For the next two years, negotiations on ToT, Offset and Maintenance went on apace. However, certain aspects related to license manufacture of 108 aircraft in India with HAL as the lead production agency could not be finalised. Major differences occurred on the aspect of man hours that would be required to produce the aircraft from kits in India, and who would take the responsibility for the entire lot of 126 aircraft. While DA maintained that 31 million man hours that it had proposed should be sufficient to produce 108 Rafale aircraft in India, HAL was asking for a mark-up of these man hours by 2.7 times. This point became the bone of contention between the government and the French manufacturer.
Moreover, in the understanding of the MoD, the company that had emerged as the winner in the bid— Dassault Aviation—would have to sign a single contract with the Indian government. The French company would then need to have back-to-back contract(s) with HAL and other Indian production agencies. Dassault Aviation would also be responsible for the delivery of the entire fleet of 126 aircraft to IAF. The single point responsibility for this contract rested with Dassault Aviation because the RFP (Request for Proposal) was issued to them.
However, Dassault Aviation did not fulfil the commitment given in the first meeting and an impasse ensued on the responsibility of delivery of 108 aircraft to be manufactured in India. Another hurdle came up on the point of work share of HAL. Dassault Aviation was asked to submit a ‘responsibility matrix’, clearly defining the role and responsibility of Dassault Aviation and HAL. The matrix was to facilitate a back-to- back contract of Dassault Aviation with HAL. The CNC was, however, not able to move the negotiations forward since the interpretation of two fundamental aspects of the case by the French company was not in line with the terms of the original terms in the tender.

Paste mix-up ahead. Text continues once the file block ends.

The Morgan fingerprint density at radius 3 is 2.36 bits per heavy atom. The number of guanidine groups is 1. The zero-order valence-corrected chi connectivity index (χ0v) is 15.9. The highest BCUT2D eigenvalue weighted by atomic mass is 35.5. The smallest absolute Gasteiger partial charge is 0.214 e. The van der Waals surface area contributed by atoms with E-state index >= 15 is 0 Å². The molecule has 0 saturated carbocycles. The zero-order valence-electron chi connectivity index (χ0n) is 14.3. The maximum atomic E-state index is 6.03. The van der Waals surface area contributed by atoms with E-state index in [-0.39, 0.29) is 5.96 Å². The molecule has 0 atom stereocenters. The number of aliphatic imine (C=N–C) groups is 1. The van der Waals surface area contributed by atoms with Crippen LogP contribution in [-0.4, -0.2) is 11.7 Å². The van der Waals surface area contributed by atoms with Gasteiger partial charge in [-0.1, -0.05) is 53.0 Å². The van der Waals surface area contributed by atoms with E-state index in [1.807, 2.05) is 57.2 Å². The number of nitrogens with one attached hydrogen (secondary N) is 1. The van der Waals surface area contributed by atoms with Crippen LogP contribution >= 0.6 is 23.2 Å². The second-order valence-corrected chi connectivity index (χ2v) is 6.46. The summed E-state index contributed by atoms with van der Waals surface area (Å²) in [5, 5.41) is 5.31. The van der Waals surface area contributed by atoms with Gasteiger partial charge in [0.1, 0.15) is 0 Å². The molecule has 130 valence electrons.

The first aspect related to treating Dassault Aviation as the ‘seller’ of 126 aircraft, including 108 to be manufactured in India and the corresponding contractual obligations and liabilities. The second point was about the man hours for the aircraft to be manufactured in India. The UPA government, under the overly cautious A.K. Antony, instead of imposing a deadline for the French manufacturer to comply with the terms of the RFP, dragged its feet and allowed Dassault Aviation to get away with obfuscation. Moreover, in an unusual move, Antony instructed MoD officials to bring the file back to him after concluding the CNC to re-examine the integrity of the process before proceeding to finalise the contract, creating confusion and doubt in the minds of the officials who were negotiating with the manufacturer.
Even as talks got deadlocked, the government changed in Delhi.
As the new political leadership was briefed about the impasse, MoD officials were told to try and break the deadlock as soon as possible, since the IAF’s fleet of fighter aircraft was depleting alarmingly.
On 10 November 2014, meanwhile, Parrikar took over as Defence Minister. While being briefed about the major pending projects and contracts, he realised that the MMRCA contract wasn’t going anywhere. He still wanted to give the French sufficient time to comply with the terms of the tender.
In December 2014, the French Defence Minister came visiting and as expected, raised the issue of conclusion of contract negotiations in the MMRCA case with Parrikar who told him that conclusion of the contract was held up on account of the vendor not confirming compliance to the terms of the RFP. This was followed up by a formal letter from Parrikar to the French Defence Minister stating that it would be really useful for Dassault Aviation to confirm compliance to the terms of the RFP and the terms of the bid submitted by them at the earliest. It was further mentioned in the letter that the negotiations could be carried forward and concluded thereafter if Dassault Aviation could be asked to depute a fully empowered representative to discuss non-stop with the CNC.